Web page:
'Yesterday' movie: Leleti Khumalo and Lihle Mvelase. 'Yesterday' movie review: Fantastic central performance in South African AIDS drama To date, nowhere has the AIDS pandemic been felt more strongly than in Sub-Saharan Africa, home to approximately 10 percent of the world's population and two-thirds of the planet's 30-35 million AIDS cases. In the past thirty years, it is estimated that more than 20 million Sub-Saharan Africans have died from complications of the disease.* Even today, drug cocktails that are relatively accessible in other parts of the globe are still beyond the means of the vast majority of Africans. Writer-director Darrell Roodt's South African drama Yesterday is set in this catastrophic scenario. The film depicts the effects of AIDS in the life of a young Zulu woman who contracts HIV from her husband. Although Roodt's narrative maintains its focus on the plight of one particular individual, the (for non-Zulus) quirkily named Yesterday represents millions of other women, »
- Andre Soares
'The Contender' movie hero: Joan Allen as the virtuous Sen. Laine Hanson. 'The Contender' movie: Exceptional Joan Allen in intriguing but ultimately wimpy political drama "Principles only mean anything when we stick by them when they're inconvenient," says Senator Laine Hanson, played by Joan Allen in Rod Lurie's The Contender. Senator Hanson should know. In Lurie's political drama, the poor Democratic senator is grilled by a Republican inquisitor with a bad hairdo (Gary Oldman) who wants to prevent at all costs her being confirmed as the next Vice President of the United States. Even if that means destroying Hanson's political career by making public the senator's alleged participation in an orgy during her college days.* Now, why such hatred? Well, the Republican watchdog is certain that the U.S. president (Jeff Bridges) has chosen Sen. Hanson because of her gender instead of her qualifications for the job. Adding insult to injury, »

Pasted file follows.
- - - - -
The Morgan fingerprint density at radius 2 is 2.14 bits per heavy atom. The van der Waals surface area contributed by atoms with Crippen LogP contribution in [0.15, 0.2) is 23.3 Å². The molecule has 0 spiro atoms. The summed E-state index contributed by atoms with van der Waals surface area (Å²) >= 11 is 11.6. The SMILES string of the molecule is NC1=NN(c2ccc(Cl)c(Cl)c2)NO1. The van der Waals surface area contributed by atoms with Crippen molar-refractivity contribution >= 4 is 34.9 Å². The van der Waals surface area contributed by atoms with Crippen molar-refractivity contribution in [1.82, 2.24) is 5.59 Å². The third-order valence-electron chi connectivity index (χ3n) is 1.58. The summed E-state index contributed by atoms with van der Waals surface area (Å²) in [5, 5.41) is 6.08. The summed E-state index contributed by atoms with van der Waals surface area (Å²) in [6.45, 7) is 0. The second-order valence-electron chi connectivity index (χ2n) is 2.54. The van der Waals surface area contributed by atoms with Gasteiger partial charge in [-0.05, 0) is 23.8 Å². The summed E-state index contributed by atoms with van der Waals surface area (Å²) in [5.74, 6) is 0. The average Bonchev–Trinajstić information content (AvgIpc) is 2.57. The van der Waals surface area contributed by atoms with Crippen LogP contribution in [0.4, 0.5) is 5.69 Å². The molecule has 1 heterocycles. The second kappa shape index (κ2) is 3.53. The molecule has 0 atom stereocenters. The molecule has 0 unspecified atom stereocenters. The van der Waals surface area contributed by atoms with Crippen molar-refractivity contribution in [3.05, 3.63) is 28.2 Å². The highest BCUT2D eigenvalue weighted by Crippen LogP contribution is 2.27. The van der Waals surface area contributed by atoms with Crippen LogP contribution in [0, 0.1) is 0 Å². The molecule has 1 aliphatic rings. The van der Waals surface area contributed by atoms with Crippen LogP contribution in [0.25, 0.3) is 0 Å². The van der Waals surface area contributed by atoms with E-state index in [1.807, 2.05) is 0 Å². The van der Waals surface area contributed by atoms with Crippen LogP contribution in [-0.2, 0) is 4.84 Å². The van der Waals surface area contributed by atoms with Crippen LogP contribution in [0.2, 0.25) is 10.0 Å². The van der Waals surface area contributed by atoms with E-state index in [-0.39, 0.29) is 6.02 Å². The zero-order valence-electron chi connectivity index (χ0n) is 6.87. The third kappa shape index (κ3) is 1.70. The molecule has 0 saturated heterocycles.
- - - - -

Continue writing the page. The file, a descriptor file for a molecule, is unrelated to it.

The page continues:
- Andre Soares
“Now hold it, hold it. We’re about to accuse Haldeman, who only happens to be the second most important man in this country, of conducting a criminal conspiracy from inside the White House. It would be nice if we were right. ”
All The President’S Men will screen at Webster University’s Moore Auditorium Friday May 15th at 7:30pm.
Lengthy and full of details but nevertheless one of the most acclaimed films of the ‘70s, All The President’S Men (1976) still manages to work almost 40 years after its release.
As we all know, this film revolves around the efforts of Carl Bernstein (Dustin Hoffman) and Bob Woodward Robert (Redford) of the Washington Post to get at the truth behind that little “third-rate burglary” that happened at the Watergate building in the early morning hours of June 17, 1972. Bit by little bit, a disturbing puzzle forms. With some assistance from »
- Tom Stockman